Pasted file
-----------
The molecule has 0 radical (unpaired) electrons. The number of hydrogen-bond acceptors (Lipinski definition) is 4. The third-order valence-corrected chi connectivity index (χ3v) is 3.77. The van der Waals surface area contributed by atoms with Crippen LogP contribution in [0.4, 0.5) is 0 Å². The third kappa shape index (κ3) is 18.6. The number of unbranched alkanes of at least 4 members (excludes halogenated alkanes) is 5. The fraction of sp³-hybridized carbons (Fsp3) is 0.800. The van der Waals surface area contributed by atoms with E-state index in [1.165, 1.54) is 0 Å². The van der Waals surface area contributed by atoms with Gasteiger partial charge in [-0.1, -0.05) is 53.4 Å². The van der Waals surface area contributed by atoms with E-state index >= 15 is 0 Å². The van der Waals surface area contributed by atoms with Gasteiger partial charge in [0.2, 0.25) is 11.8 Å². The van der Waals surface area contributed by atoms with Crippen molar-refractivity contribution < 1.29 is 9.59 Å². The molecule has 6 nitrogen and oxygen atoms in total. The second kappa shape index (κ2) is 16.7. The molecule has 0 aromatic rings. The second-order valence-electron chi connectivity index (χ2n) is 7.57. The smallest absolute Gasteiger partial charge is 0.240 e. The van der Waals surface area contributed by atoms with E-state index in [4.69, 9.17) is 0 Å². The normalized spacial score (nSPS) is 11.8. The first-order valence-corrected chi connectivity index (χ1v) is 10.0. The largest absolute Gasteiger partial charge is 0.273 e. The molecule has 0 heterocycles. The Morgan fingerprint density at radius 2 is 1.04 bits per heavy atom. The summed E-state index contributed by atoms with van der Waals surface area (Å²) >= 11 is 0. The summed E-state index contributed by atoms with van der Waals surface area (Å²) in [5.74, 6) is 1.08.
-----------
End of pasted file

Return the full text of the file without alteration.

The molecule has 0 radical (unpaired) electrons. The number of hydrogen-bond acceptors (Lipinski definition) is 4. The third-order valence-corrected chi connectivity index (χ3v) is 3.77. The van der Waals surface area contributed by atoms with Crippen LogP contribution in [0.4, 0.5) is 0 Å². The third kappa shape index (κ3) is 18.6. The number of unbranched alkanes of at least 4 members (excludes halogenated alkanes) is 5. The fraction of sp³-hybridized carbons (Fsp3) is 0.800. The van der Waals surface area contributed by atoms with E-state index in [1.165, 1.54) is 0 Å². The van der Waals surface area contributed by atoms with Gasteiger partial charge in [-0.1, -0.05) is 53.4 Å². The van der Waals surface area contributed by atoms with E-state index >= 15 is 0 Å². The van der Waals surface area contributed by atoms with Gasteiger partial charge in [0.2, 0.25) is 11.8 Å². The van der Waals surface area contributed by atoms with Crippen molar-refractivity contribution < 1.29 is 9.59 Å². The molecule has 6 nitrogen and oxygen atoms in total. The second kappa shape index (κ2) is 16.7. The molecule has 0 aromatic rings. The second-order valence-electron chi connectivity index (χ2n) is 7.57. The smallest absolute Gasteiger partial charge is 0.240 e. The van der Waals surface area contributed by atoms with E-state index in [4.69, 9.17) is 0 Å². The normalized spacial score (nSPS) is 11.8. The first-order valence-corrected chi connectivity index (χ1v) is 10.0. The largest absolute Gasteiger partial charge is 0.273 e. The molecule has 0 heterocycles. The Morgan fingerprint density at radius 2 is 1.04 bits per heavy atom. The summed E-state index contributed by atoms with van der Waals surface area (Å²) >= 11 is 0. The summed E-state index contributed by atoms with van der Waals surface area (Å²) in [5.74, 6) is 1.08.